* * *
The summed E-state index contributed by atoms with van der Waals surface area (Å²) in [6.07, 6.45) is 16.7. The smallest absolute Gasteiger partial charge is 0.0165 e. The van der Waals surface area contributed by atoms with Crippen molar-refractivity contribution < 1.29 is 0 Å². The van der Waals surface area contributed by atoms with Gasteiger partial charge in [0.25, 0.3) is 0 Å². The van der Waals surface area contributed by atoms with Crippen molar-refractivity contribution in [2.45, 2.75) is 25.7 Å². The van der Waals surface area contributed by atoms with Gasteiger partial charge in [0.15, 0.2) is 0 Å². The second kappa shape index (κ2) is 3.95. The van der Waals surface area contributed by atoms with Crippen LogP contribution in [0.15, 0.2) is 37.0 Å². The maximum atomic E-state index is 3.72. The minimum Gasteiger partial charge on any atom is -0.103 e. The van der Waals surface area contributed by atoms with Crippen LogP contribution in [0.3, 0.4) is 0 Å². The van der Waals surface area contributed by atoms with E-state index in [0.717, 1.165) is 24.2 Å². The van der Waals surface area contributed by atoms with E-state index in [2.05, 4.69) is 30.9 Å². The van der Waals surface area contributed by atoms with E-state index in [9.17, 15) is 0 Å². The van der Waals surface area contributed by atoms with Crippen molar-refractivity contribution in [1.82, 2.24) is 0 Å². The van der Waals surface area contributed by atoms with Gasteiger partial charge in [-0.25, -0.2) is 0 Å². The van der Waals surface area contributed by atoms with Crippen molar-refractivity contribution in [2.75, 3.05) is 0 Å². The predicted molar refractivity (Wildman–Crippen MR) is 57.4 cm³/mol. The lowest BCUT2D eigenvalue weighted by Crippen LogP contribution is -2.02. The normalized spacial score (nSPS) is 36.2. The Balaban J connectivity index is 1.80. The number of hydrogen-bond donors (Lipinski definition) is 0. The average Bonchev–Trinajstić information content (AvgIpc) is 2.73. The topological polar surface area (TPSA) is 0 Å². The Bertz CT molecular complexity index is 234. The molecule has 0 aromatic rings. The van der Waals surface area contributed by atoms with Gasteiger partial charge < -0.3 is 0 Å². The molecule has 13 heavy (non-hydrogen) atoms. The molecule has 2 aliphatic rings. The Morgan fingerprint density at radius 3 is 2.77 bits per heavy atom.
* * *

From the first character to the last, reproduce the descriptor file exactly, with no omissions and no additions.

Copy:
The summed E-state index contributed by atoms with van der Waals surface area (Å²) in [6.07, 6.45) is 16.7. The smallest absolute Gasteiger partial charge is 0.0165 e. The van der Waals surface area contributed by atoms with Crippen molar-refractivity contribution < 1.29 is 0 Å². The van der Waals surface area contributed by atoms with Gasteiger partial charge in [0.25, 0.3) is 0 Å². The van der Waals surface area contributed by atoms with Crippen molar-refractivity contribution in [2.45, 2.75) is 25.7 Å². The van der Waals surface area contributed by atoms with Gasteiger partial charge in [0.15, 0.2) is 0 Å². The second kappa shape index (κ2) is 3.95. The van der Waals surface area contributed by atoms with Crippen LogP contribution in [0.15, 0.2) is 37.0 Å². The maximum atomic E-state index is 3.72. The minimum Gasteiger partial charge on any atom is -0.103 e. The van der Waals surface area contributed by atoms with Crippen LogP contribution in [0.3, 0.4) is 0 Å². The van der Waals surface area contributed by atoms with E-state index in [0.717, 1.165) is 24.2 Å². The van der Waals surface area contributed by atoms with E-state index in [2.05, 4.69) is 30.9 Å². The van der Waals surface area contributed by atoms with E-state index in [9.17, 15) is 0 Å². The van der Waals surface area contributed by atoms with Crippen molar-refractivity contribution in [1.82, 2.24) is 0 Å². The van der Waals surface area contributed by atoms with Gasteiger partial charge in [-0.25, -0.2) is 0 Å². The van der Waals surface area contributed by atoms with Crippen molar-refractivity contribution in [2.75, 3.05) is 0 Å². The predicted molar refractivity (Wildman–Crippen MR) is 57.4 cm³/mol. The lowest BCUT2D eigenvalue weighted by Crippen LogP contribution is -2.02. The normalized spacial score (nSPS) is 36.2. The Balaban J connectivity index is 1.80. The number of hydrogen-bond donors (Lipinski definition) is 0. The average Bonchev–Trinajstić information content (AvgIpc) is 2.73. The topological polar surface area (TPSA) is 0 Å². The Bertz CT molecular complexity index is 234. The molecule has 0 aromatic rings. The van der Waals surface area contributed by atoms with Gasteiger partial charge < -0.3 is 0 Å². The molecule has 13 heavy (non-hydrogen) atoms. The molecule has 2 aliphatic rings. The Morgan fingerprint density at radius 3 is 2.77 bits per heavy atom.